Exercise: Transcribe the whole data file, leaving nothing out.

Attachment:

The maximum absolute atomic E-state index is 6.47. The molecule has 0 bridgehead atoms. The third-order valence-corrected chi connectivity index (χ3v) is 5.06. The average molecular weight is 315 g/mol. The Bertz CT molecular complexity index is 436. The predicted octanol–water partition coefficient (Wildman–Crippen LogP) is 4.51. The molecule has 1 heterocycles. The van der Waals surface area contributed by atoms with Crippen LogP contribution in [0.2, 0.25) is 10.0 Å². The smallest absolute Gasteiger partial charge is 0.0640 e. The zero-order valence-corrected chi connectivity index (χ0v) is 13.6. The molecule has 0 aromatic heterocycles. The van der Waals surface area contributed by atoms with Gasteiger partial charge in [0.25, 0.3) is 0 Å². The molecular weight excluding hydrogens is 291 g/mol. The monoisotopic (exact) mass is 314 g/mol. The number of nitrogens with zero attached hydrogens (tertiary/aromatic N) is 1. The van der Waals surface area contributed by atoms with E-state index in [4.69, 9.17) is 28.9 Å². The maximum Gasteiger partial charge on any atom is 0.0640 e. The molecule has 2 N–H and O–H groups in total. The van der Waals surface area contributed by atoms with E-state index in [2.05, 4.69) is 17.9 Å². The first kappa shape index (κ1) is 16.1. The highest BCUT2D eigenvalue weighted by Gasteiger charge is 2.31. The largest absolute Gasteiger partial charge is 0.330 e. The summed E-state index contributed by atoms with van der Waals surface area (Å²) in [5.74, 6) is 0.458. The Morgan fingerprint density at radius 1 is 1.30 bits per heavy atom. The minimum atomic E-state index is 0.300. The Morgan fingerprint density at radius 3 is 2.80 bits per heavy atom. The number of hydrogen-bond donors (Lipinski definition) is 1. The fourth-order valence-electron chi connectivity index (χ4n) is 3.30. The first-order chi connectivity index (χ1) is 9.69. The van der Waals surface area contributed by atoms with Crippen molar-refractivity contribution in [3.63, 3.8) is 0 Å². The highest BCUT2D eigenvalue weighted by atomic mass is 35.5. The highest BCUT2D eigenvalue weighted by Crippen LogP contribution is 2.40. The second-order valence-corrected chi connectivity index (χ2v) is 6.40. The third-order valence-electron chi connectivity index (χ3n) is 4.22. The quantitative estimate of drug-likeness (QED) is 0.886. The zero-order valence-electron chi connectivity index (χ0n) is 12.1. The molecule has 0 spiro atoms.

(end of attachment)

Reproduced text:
The maximum absolute atomic E-state index is 6.47. The molecule has 0 bridgehead atoms. The third-order valence-corrected chi connectivity index (χ3v) is 5.06. The average molecular weight is 315 g/mol. The Bertz CT molecular complexity index is 436. The predicted octanol–water partition coefficient (Wildman–Crippen LogP) is 4.51. The molecule has 1 heterocycles. The van der Waals surface area contributed by atoms with Crippen LogP contribution in [0.2, 0.25) is 10.0 Å². The smallest absolute Gasteiger partial charge is 0.0640 e. The zero-order valence-corrected chi connectivity index (χ0v) is 13.6. The molecule has 0 aromatic heterocycles. The van der Waals surface area contributed by atoms with Gasteiger partial charge in [0.25, 0.3) is 0 Å². The molecular weight excluding hydrogens is 291 g/mol. The monoisotopic (exact) mass is 314 g/mol. The number of nitrogens with zero attached hydrogens (tertiary/aromatic N) is 1. The van der Waals surface area contributed by atoms with E-state index in [4.69, 9.17) is 28.9 Å². The maximum Gasteiger partial charge on any atom is 0.0640 e. The molecule has 2 N–H and O–H groups in total. The van der Waals surface area contributed by atoms with E-state index in [2.05, 4.69) is 17.9 Å². The first kappa shape index (κ1) is 16.1. The highest BCUT2D eigenvalue weighted by Gasteiger charge is 2.31. The largest absolute Gasteiger partial charge is 0.330 e. The summed E-state index contributed by atoms with van der Waals surface area (Å²) in [5.74, 6) is 0.458. The Morgan fingerprint density at radius 1 is 1.30 bits per heavy atom. The minimum atomic E-state index is 0.300. The Morgan fingerprint density at radius 3 is 2.80 bits per heavy atom. The number of hydrogen-bond donors (Lipinski definition) is 1. The fourth-order valence-electron chi connectivity index (χ4n) is 3.30. The first-order chi connectivity index (χ1) is 9.69. The van der Waals surface area contributed by atoms with Crippen molar-refractivity contribution in [3.63, 3.8) is 0 Å². The highest BCUT2D eigenvalue weighted by atomic mass is 35.5. The highest BCUT2D eigenvalue weighted by Crippen LogP contribution is 2.40. The second-order valence-corrected chi connectivity index (χ2v) is 6.40. The third-order valence-electron chi connectivity index (χ3n) is 4.22. The quantitative estimate of drug-likeness (QED) is 0.886. The zero-order valence-electron chi connectivity index (χ0n) is 12.1. The molecule has 0 spiro atoms.